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Emphasis on employing highly educated staff could be diversity barrier, NCVO research warns

Melanie May | 23 August 2019 | News

Charities are employing highly educated staff but this may be at the cost of excluding people who face greater barriers to education and experience, new NCVO research suggests.
Over half of the voluntary sector workforce (51%) is educated to degree level, NCVO’s Planning for tomorrow’s workforce: understanding skills and skills gaps in the voluntary sector reveals, while over 70% of voluntary organisations put ‘critical’ or ‘significant’ value on applicants having relevant work experience.
43% of voluntary sector employers say their staff have skills and qualifications that are more advanced than required for their current role, higher than in the public sector (41%) and notably higher than in the private sector (33%).
However, as a result, employers could be excluding candidates from backgrounds where people face barriers to higher education or are less able to gain work experience or experience through volunteering, including voluntary internships, says NCVO, with this likely to affect people from less advantaged socio-economic backgrounds and disabled people, while younger people inevitably have less previous work experience.
NCVO researchers also found that the sector’s staff are likely to be older (38% were aged 50 or over compared to 35% in the public sector and 30% in the private sector) and charities were also less likely than other employers to employ staff into their first job after leaving education.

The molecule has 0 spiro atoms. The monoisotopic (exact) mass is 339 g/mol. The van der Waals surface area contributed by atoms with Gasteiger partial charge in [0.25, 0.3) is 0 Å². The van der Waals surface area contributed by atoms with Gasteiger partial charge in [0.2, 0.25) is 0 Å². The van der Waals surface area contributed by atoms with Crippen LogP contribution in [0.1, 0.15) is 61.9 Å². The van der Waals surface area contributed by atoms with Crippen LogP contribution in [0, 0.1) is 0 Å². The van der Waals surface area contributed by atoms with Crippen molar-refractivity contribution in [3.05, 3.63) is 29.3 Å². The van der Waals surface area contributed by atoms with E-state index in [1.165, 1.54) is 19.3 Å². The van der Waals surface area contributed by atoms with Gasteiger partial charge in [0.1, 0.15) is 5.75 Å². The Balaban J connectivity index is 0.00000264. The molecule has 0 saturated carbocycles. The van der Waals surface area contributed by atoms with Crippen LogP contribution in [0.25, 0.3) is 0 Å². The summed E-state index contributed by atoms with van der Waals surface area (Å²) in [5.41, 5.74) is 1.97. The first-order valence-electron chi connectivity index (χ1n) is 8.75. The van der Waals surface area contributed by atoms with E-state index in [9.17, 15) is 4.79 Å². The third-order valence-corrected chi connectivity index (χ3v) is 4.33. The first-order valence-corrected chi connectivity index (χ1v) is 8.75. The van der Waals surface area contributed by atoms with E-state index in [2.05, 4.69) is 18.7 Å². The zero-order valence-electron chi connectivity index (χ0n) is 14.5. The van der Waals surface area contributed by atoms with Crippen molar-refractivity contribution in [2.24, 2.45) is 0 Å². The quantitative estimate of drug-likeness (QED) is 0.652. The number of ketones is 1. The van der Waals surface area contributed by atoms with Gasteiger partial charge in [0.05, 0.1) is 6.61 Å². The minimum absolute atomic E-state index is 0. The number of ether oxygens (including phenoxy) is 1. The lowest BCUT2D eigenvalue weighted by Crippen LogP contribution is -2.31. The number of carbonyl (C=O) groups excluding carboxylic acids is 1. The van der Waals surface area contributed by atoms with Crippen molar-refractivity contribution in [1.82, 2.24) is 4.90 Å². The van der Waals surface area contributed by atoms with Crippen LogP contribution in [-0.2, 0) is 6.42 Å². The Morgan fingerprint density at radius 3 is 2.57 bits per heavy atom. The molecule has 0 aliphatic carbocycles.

Voluntary sector staff are also less likely to be from a BAME background, just 9% of staff compared to 12% in both the public and private sectors.
Researchers analysed the results of three major national surveys for the report: the Employer Skills Survey, the Employer Perspective Survey and the Labour Force Survey.
More findings:

Keeva Rooney, senior researcher at NCVO, said:

“The findings paint a clear picture of a highly skilled workforce, indeed often an over-skilled workforce. This is in many ways an asset and likely reflects the positive commitment people have to staying in the sector.
“Of course there are very highly skilled people from all backgrounds working in and looking to join the sector. But the reality is some groups still face greater barriers to higher education and to getting work experience, particularly unpaid experience.
“It’s important that we think about the consequences of this for the shape of workforces as a whole. It could be a contributing factor in lowering diversity. If charity employers are prioritising applications from, or in some cases only accepting applications from, those with degrees or even higher-level degrees or with possibly more experience than is really required, they inevitably create barriers that some groups will be more likely to be affected by than others.
“Unless charities think about how to invest in bringing in and training staff with different backgrounds, we’re likely to continue to see the sector struggling in terms of diversity.”


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